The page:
Then there are a range of 'white' woodfired ovens, which are made from varying qualities and thicknesses of steel. You get what you pay for here. The hardware store variety (cheap) will do the job, in a kind of small volume, 'rough as guts' way. And they will get you started. But then they will die an early death, as they are not designed to actually last. On the other end of the scale, you can get something like an Aromatic Embers oven, which is really heavy duty, and will last forever. These ovens are not cheap, by comparison with the hardware store version, but compare favourably with the price of constructing something like the oven in the previous paragraph. 

Of my initial research, many ovens are cheaply built, and have stress points which are not properly reinforced. Over time, cheap ovens display why they are cheap. Many adobe and brick ovens leak air like sieves, and are really not useful to the home baker. Many have too little thermal mass - and while you don't need a lot for the backyard roast, some are less than a centimeter thick. Insulation is also necessary with these black ovens. Without it, the oven will be very unstable and use lots of wood. A well insulated (an inch or more thick) oven will use less wood.

When researching this article, I interviewed Craig Miller, from Aromatic Embers. His hobby, and now his business, is making quality woodfired ovens. Having picked his brains thoroughly about these things, I have to say it appears as though this guy has applied some real common sense to the idea.

You can buy a woodfired oven from a hardware store these days - but a quick glance at the quality and thickness of the insulation, as well as the fittings, you can see that these ovens have been built to a price rather than a standard. I have spoken to many people who have purchased one of these, used it a dozen times, and found that stuff had already bent out of shape or just plain broke. Craig's Aromatic Embers ovens, on the other hand, are built to last, and work efficiently and well. They are very, very solid. 

I have worked with Craig on a few ovens now, including a couple of versions of Bertha, our first co designed bakery oven. I've also used one of his larger 'semi commercial' ovens in my bakery for a few months - and the quality and speed I've been able to achieve with them is quite amazing. I spent about a year working with one, and I did a whole lot of modifications to make it more suitable for bread. Craig took my modifications, and turned this into a new series of ovens - the 'Trattoria' series. After that, we built our third major baker's oven, 'Luna', which was our first fully successful prototype. I'm still using Luna as my primary bakery oven, nearly five years later.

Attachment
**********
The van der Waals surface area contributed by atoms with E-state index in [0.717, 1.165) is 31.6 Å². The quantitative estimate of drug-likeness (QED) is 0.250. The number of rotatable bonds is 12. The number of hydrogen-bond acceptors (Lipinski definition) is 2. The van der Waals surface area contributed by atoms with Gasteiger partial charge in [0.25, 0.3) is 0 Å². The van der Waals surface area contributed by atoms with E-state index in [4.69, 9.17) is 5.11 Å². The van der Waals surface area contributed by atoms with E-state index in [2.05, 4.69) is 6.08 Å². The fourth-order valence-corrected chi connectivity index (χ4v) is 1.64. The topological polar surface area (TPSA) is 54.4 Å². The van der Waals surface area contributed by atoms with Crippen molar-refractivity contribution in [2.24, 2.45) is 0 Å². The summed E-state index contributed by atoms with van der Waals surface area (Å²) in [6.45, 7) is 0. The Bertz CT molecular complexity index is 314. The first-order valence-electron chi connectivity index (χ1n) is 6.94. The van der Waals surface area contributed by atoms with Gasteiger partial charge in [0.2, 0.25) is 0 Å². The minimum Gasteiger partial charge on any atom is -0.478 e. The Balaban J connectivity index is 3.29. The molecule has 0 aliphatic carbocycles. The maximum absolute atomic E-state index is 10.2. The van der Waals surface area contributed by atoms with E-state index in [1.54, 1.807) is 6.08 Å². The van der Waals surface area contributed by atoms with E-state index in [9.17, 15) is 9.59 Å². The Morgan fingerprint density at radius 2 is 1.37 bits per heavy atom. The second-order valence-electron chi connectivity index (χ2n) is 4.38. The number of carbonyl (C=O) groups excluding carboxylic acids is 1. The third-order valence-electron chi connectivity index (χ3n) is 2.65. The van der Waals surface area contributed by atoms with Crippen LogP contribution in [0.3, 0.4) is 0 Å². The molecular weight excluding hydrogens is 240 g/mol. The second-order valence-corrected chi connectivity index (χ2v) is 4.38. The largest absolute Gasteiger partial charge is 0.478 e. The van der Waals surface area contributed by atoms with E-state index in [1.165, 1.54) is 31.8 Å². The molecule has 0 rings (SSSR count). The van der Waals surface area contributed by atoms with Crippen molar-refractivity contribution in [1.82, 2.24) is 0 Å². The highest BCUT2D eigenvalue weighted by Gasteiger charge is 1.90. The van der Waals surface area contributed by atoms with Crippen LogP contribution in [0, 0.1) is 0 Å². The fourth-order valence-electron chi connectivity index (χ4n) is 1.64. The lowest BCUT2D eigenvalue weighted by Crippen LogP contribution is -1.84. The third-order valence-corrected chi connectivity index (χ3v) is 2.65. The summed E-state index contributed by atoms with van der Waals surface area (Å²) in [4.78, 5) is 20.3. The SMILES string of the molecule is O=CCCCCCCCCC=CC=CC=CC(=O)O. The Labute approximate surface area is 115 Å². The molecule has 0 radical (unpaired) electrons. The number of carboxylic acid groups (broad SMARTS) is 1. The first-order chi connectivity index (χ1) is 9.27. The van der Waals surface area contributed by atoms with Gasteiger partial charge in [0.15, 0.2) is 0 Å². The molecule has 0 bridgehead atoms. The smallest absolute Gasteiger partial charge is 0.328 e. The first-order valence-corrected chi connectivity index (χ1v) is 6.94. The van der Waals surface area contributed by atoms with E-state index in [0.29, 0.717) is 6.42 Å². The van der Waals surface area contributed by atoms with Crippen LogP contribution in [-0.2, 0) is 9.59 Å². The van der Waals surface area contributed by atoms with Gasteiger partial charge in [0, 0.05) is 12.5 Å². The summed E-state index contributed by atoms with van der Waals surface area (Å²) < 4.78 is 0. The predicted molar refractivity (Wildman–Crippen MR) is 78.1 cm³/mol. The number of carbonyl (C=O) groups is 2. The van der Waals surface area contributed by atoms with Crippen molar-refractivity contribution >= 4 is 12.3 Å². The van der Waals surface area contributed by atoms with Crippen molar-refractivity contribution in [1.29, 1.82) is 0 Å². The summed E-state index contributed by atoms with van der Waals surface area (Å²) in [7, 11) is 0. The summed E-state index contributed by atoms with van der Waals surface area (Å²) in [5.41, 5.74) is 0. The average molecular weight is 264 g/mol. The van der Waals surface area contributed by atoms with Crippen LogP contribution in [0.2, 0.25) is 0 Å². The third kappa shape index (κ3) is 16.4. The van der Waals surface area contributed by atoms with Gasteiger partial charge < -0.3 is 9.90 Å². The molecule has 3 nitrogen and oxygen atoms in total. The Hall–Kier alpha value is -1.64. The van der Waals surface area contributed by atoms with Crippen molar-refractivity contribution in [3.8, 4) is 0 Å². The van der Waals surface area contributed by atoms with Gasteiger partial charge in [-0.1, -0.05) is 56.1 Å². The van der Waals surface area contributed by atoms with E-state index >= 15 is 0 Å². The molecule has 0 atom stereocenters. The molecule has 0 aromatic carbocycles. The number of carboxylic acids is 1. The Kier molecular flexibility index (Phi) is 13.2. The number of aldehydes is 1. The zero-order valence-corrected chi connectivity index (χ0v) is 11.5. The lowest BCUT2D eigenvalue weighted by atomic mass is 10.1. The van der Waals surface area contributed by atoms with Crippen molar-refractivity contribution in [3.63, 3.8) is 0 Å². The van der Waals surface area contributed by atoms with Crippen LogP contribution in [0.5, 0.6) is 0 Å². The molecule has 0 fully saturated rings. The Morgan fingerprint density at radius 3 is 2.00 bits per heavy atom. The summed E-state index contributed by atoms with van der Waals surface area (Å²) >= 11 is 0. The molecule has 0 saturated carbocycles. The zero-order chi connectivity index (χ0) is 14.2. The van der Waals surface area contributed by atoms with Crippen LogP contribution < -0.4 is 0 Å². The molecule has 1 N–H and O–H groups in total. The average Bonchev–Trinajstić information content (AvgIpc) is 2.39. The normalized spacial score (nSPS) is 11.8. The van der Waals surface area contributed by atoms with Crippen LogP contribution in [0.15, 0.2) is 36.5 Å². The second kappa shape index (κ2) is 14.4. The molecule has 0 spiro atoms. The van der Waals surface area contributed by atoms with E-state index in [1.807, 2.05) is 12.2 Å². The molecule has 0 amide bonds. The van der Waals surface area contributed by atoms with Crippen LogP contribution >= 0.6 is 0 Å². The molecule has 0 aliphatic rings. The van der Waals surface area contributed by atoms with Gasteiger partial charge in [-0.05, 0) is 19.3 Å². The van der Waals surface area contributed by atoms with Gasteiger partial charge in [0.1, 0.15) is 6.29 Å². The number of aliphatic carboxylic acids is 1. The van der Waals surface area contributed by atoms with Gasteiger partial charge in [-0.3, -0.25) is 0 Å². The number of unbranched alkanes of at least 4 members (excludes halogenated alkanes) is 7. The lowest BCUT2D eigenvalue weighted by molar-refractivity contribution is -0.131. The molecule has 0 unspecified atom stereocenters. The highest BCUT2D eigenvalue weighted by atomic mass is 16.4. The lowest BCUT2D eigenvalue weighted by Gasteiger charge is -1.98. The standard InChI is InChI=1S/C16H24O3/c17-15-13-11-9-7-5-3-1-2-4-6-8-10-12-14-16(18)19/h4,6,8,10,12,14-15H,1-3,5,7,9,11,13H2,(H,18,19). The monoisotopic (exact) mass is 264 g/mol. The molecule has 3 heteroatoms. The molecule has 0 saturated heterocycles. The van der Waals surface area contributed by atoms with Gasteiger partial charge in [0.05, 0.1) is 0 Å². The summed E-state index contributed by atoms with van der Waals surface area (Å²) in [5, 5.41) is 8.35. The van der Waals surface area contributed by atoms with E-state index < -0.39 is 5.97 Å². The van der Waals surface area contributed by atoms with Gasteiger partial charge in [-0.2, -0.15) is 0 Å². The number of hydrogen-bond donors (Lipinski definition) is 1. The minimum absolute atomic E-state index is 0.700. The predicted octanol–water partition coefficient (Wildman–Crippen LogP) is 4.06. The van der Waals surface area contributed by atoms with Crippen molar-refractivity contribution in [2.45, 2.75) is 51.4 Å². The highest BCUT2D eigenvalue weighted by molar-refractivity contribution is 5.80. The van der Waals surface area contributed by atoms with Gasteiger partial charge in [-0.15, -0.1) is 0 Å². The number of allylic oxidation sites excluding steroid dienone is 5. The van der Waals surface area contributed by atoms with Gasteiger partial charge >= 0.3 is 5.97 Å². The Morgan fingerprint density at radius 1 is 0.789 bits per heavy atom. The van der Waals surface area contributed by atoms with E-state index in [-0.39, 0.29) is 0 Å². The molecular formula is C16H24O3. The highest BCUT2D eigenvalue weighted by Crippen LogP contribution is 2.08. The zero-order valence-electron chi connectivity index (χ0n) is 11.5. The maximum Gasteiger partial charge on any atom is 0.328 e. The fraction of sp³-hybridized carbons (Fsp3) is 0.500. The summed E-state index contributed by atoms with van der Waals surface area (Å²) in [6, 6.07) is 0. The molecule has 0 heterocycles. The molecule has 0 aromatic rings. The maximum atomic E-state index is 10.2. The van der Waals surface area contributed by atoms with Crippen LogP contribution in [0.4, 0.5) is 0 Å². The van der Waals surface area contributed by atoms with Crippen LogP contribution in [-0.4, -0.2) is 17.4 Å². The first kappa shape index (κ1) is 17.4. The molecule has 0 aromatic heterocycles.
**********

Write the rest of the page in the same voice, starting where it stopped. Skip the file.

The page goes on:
What follows, then, is some general information about woodfired ovens and how to use them, based on the past eight years of using them to bake my bread.


My research into these ovens tells me the following important things:

  • Thermal mass and thickness of insulation is important if you need to run the oven continuously for long periods. Most families just want to do their pizzas, maybe a roast, and possibly bread after that. This might only be a few hours. You need more thermal mass if you want the oven to run for longer periods efficiently, though. The advantage of greater thermal mass become evident in the quality of the bread the oven bakes, though. More thermal mass means the heat has 'momentum', and therefore bakes better and quicker.

  • Loss of moisture is more critical in a wood fired oven than it is in other ovens. Loss of moisture occurs through porous surfaces and air leaks. If you're purchasing, ask about this. Some adobe ovens are treated for porousness - many, including lots of home built versions are not. This means that any steam you are able to generate will mostly be absorbed by the oven itself. Some adobe ovens 'cure' over time, as the more they are baked in, the more the surfaces become sealed.

  • Steel is very good for woodfired ovens - because steel is non porous and therefore retains moisture best. Woodfired ovens made of steel (with heat bricks on the floor of the baking chamber, usually) are usually white ovens, which by their very nature hold the moisture in very well. The only issue with these ovens is to do with design. Often, for example, the cheaper steel 'white' ovens are not well baffled, so the heat tends to warp the metal in time.

  • Door seals must be tight. If you have an old oven, the seals tend to wear. You can get special ceramic rope which can be glued into place using high temperature silicone. This rope is heatproof, and it compresses to form a seal. You can usually find it at specialist wood fired heater stores, which are becoming fewer these days as everybody moves to central heating, but they can still be found in most regional centres.

  • A thermometer which sits on the floor of the oven is very handy to guage hotspots etc. Even better is a laser temperature guage, available at any auto parts store for not much money. Well worth the investment, if you are serious about your woodfired baking.

  • Keep the oven tiles CLEAN inside the baking chamber and in the firebox too! Sweep the baking chambers out before and after baking (each load) with a coir broom, or something with coconut fibre or horse hair bristles. Nylon will simply melt. Don't even think about it. The semolina from the dough eventually will burn and create a LOT of smoke, so ya gotta sweep! Also, if there is a firebox, clean it out completely before use (when it's cold). You need to collect any ash (good for the garden) or remaining coals, and clear out any air supply grids as well. It's easy to do, and means you have a better chance of getting a nice clean burn from the getgo.